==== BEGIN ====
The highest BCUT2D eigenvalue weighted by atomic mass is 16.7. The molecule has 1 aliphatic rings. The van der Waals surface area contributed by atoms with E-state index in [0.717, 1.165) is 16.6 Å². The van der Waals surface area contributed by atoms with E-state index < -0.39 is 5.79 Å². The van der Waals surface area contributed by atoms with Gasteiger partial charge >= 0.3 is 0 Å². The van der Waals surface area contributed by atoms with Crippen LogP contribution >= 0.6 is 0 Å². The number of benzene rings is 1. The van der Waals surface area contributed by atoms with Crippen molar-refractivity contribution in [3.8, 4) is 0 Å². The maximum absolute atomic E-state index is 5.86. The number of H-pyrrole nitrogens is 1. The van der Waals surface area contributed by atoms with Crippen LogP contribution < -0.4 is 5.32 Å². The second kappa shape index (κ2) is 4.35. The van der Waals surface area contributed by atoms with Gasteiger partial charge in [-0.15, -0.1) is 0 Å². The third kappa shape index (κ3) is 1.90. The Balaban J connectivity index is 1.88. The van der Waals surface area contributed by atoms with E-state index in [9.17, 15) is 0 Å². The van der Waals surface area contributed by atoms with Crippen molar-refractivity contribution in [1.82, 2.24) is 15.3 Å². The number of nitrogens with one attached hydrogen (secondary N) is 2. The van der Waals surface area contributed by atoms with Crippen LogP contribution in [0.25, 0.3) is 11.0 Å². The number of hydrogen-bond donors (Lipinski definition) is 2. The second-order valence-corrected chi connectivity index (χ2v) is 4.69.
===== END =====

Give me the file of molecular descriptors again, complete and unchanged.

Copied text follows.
The highest BCUT2D eigenvalue weighted by atomic mass is 16.7. The molecule has 1 aliphatic rings. The van der Waals surface area contributed by atoms with E-state index in [0.717, 1.165) is 16.6 Å². The van der Waals surface area contributed by atoms with E-state index < -0.39 is 5.79 Å². The van der Waals surface area contributed by atoms with Gasteiger partial charge >= 0.3 is 0 Å². The van der Waals surface area contributed by atoms with Crippen LogP contribution >= 0.6 is 0 Å². The number of benzene rings is 1. The van der Waals surface area contributed by atoms with Crippen molar-refractivity contribution in [3.8, 4) is 0 Å². The maximum absolute atomic E-state index is 5.86. The number of H-pyrrole nitrogens is 1. The van der Waals surface area contributed by atoms with Crippen LogP contribution < -0.4 is 5.32 Å². The second kappa shape index (κ2) is 4.35. The van der Waals surface area contributed by atoms with Gasteiger partial charge in [-0.15, -0.1) is 0 Å². The third kappa shape index (κ3) is 1.90. The Balaban J connectivity index is 1.88. The van der Waals surface area contributed by atoms with E-state index in [9.17, 15) is 0 Å². The van der Waals surface area contributed by atoms with Crippen molar-refractivity contribution in [1.82, 2.24) is 15.3 Å². The number of nitrogens with one attached hydrogen (secondary N) is 2. The van der Waals surface area contributed by atoms with Crippen LogP contribution in [0.25, 0.3) is 11.0 Å². The number of hydrogen-bond donors (Lipinski definition) is 2. The second-order valence-corrected chi connectivity index (χ2v) is 4.69.